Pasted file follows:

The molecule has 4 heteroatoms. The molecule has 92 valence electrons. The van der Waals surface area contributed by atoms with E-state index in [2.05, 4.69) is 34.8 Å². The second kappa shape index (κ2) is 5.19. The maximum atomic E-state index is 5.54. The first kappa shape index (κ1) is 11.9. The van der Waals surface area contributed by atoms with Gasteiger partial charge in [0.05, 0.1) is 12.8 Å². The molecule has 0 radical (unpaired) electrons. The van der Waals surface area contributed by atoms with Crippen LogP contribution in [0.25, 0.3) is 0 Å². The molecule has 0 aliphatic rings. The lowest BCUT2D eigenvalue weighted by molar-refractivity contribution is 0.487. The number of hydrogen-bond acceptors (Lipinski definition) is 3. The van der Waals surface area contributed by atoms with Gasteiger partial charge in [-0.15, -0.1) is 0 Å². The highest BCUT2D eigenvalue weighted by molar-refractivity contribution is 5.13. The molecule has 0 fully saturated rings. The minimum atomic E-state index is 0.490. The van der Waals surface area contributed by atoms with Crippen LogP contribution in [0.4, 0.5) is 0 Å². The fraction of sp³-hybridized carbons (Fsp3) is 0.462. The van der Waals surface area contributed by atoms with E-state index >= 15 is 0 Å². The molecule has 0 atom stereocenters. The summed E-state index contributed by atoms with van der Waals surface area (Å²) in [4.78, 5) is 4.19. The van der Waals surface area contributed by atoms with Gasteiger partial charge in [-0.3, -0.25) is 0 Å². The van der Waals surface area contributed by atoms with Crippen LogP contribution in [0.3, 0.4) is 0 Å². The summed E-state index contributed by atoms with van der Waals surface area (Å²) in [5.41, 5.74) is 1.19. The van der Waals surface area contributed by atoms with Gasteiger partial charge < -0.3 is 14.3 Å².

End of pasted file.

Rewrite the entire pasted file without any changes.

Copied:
The molecule has 4 heteroatoms. The molecule has 92 valence electrons. The van der Waals surface area contributed by atoms with E-state index in [2.05, 4.69) is 34.8 Å². The second kappa shape index (κ2) is 5.19. The maximum atomic E-state index is 5.54. The first kappa shape index (κ1) is 11.9. The van der Waals surface area contributed by atoms with Gasteiger partial charge in [0.05, 0.1) is 12.8 Å². The molecule has 0 radical (unpaired) electrons. The van der Waals surface area contributed by atoms with Crippen LogP contribution in [0.25, 0.3) is 0 Å². The molecule has 0 aliphatic rings. The lowest BCUT2D eigenvalue weighted by molar-refractivity contribution is 0.487. The number of hydrogen-bond acceptors (Lipinski definition) is 3. The van der Waals surface area contributed by atoms with Gasteiger partial charge in [-0.15, -0.1) is 0 Å². The highest BCUT2D eigenvalue weighted by molar-refractivity contribution is 5.13. The molecule has 0 fully saturated rings. The minimum atomic E-state index is 0.490. The van der Waals surface area contributed by atoms with Crippen LogP contribution in [0.4, 0.5) is 0 Å². The fraction of sp³-hybridized carbons (Fsp3) is 0.462. The van der Waals surface area contributed by atoms with E-state index >= 15 is 0 Å². The molecule has 0 atom stereocenters. The summed E-state index contributed by atoms with van der Waals surface area (Å²) in [4.78, 5) is 4.19. The van der Waals surface area contributed by atoms with Gasteiger partial charge in [-0.3, -0.25) is 0 Å². The van der Waals surface area contributed by atoms with Crippen LogP contribution in [0.3, 0.4) is 0 Å². The summed E-state index contributed by atoms with van der Waals surface area (Å²) in [5.41, 5.74) is 1.19. The van der Waals surface area contributed by atoms with Gasteiger partial charge < -0.3 is 14.3 Å².